Queen Hatshepsut of the eighteenth dynasty was the most extraordinary female to hold the title of Pharaoh in ancient Egypt. Queen Hatshepsut has many different titles. She received the prestigious title of god's wife of Amun before either parent died. She assumed the title of Great Royal Wife when she married Thutmose II. When she was crowned, she took the title Maatkare, the throne title. Her rise to power went against all the conventions of her time (Hatshepsut). There were female pharaohs prior to her, as well as female pharaohs after her. However, Queen Hatshepsut was in many respects, special and respected. Queen Hatshepsut had many unique qualities and good contributions to the Egyptian society (Kuster).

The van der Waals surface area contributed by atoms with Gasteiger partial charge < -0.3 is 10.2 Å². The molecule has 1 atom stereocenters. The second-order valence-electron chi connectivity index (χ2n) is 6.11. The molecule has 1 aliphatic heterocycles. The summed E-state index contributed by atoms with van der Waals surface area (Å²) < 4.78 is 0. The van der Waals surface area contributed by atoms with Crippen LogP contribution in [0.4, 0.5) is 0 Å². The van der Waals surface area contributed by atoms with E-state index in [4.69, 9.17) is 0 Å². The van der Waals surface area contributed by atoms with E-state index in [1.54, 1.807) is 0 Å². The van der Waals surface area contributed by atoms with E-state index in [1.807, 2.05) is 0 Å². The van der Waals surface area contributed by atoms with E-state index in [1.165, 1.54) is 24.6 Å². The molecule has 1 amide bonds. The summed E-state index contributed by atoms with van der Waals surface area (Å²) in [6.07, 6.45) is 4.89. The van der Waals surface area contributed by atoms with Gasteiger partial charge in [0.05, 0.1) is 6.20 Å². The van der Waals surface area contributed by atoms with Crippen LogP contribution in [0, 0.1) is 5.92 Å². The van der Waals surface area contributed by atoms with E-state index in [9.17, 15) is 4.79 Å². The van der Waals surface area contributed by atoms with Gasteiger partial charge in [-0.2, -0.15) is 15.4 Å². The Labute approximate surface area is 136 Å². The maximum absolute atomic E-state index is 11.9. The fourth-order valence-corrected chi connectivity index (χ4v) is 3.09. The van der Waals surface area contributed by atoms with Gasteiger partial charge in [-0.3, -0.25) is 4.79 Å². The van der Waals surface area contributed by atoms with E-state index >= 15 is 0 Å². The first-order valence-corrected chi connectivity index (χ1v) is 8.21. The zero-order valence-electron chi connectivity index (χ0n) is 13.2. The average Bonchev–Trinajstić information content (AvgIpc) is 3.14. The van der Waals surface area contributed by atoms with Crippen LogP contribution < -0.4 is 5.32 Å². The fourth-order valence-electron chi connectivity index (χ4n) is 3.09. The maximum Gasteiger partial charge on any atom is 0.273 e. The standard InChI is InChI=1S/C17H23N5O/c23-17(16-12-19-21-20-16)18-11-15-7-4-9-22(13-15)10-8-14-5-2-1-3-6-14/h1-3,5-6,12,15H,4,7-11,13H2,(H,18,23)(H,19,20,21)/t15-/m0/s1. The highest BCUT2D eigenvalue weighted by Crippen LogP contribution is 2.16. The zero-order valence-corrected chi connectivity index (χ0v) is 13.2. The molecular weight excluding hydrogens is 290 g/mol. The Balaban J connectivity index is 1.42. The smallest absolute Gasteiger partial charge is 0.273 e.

Hatshepsut was born in the fifteenth century, around 1504 B.C.E. She was the daughter of Tuthmose I and Aahmes. Both of her parents were of royal lineage. Hatshepsut was the youngest of three children.
She had two older brothers, but both of her brothers died before they reached adulthood, which left her in the unique position to gain the throne upon the death of her father (Shatto). At that time, to have a female pharaoh was not very likely and probably most definitely unheard of as well. Tuthmose I had a child with a commoner, Moutnofrit, and she gave birth to his child named Tuthmose II. When Tuthmose I passed away, his son took over the throne. In ancient Egypt, it was customary for the succeeding Pharaoh to marry the oldest daughter of his father. In this case, Hatshepsut married Tuthmose II, who is also her half brother (Bediz).
Tuthmose II only reigned for about three years. During this time, Hatshepsut had tremendous influence over Tuthmose II and his decisions. From the markings on his mummy, archaeologists believe Tuthmose II had a skin...